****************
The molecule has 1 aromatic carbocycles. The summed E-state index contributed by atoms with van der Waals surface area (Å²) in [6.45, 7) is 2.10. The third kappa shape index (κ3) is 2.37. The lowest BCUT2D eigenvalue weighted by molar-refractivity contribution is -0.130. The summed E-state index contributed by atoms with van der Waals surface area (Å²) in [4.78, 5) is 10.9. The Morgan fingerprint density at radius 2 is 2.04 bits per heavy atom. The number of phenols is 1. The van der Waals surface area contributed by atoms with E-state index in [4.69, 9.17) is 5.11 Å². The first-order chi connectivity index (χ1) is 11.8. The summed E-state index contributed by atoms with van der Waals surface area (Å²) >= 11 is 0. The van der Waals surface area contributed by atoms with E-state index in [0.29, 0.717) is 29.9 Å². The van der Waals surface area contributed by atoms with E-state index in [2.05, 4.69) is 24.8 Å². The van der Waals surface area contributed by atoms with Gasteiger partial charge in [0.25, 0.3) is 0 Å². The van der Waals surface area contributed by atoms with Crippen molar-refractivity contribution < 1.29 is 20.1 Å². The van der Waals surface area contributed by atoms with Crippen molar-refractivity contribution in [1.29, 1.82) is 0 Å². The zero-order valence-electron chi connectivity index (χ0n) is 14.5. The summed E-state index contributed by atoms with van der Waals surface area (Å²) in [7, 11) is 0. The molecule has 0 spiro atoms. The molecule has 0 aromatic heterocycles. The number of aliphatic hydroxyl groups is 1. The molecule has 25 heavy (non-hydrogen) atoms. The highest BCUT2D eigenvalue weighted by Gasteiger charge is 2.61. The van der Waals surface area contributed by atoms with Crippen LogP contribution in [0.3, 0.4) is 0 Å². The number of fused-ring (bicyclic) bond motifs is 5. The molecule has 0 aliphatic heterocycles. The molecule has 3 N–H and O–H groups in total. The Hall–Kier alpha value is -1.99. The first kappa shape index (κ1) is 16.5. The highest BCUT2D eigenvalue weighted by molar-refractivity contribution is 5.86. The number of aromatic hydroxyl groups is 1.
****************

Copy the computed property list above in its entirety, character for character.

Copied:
The molecule has 1 aromatic carbocycles. The summed E-state index contributed by atoms with van der Waals surface area (Å²) in [6.45, 7) is 2.10. The third kappa shape index (κ3) is 2.37. The lowest BCUT2D eigenvalue weighted by molar-refractivity contribution is -0.130. The summed E-state index contributed by atoms with van der Waals surface area (Å²) in [4.78, 5) is 10.9. The Morgan fingerprint density at radius 2 is 2.04 bits per heavy atom. The number of phenols is 1. The van der Waals surface area contributed by atoms with E-state index in [4.69, 9.17) is 5.11 Å². The first-order chi connectivity index (χ1) is 11.8. The summed E-state index contributed by atoms with van der Waals surface area (Å²) >= 11 is 0. The van der Waals surface area contributed by atoms with E-state index in [0.29, 0.717) is 29.9 Å². The van der Waals surface area contributed by atoms with E-state index in [2.05, 4.69) is 24.8 Å². The van der Waals surface area contributed by atoms with Gasteiger partial charge in [0.25, 0.3) is 0 Å². The van der Waals surface area contributed by atoms with Crippen molar-refractivity contribution < 1.29 is 20.1 Å². The van der Waals surface area contributed by atoms with Crippen molar-refractivity contribution in [1.29, 1.82) is 0 Å². The zero-order valence-electron chi connectivity index (χ0n) is 14.5. The summed E-state index contributed by atoms with van der Waals surface area (Å²) in [7, 11) is 0. The molecule has 0 spiro atoms. The molecule has 0 aromatic heterocycles. The number of aliphatic hydroxyl groups is 1. The molecule has 25 heavy (non-hydrogen) atoms. The highest BCUT2D eigenvalue weighted by Gasteiger charge is 2.61. The van der Waals surface area contributed by atoms with Crippen LogP contribution in [0.3, 0.4) is 0 Å². The number of fused-ring (bicyclic) bond motifs is 5. The molecule has 0 aliphatic heterocycles. The molecule has 3 N–H and O–H groups in total. The Hall–Kier alpha value is -1.99. The first kappa shape index (κ1) is 16.5. The highest BCUT2D eigenvalue weighted by molar-refractivity contribution is 5.86. The number of aromatic hydroxyl groups is 1.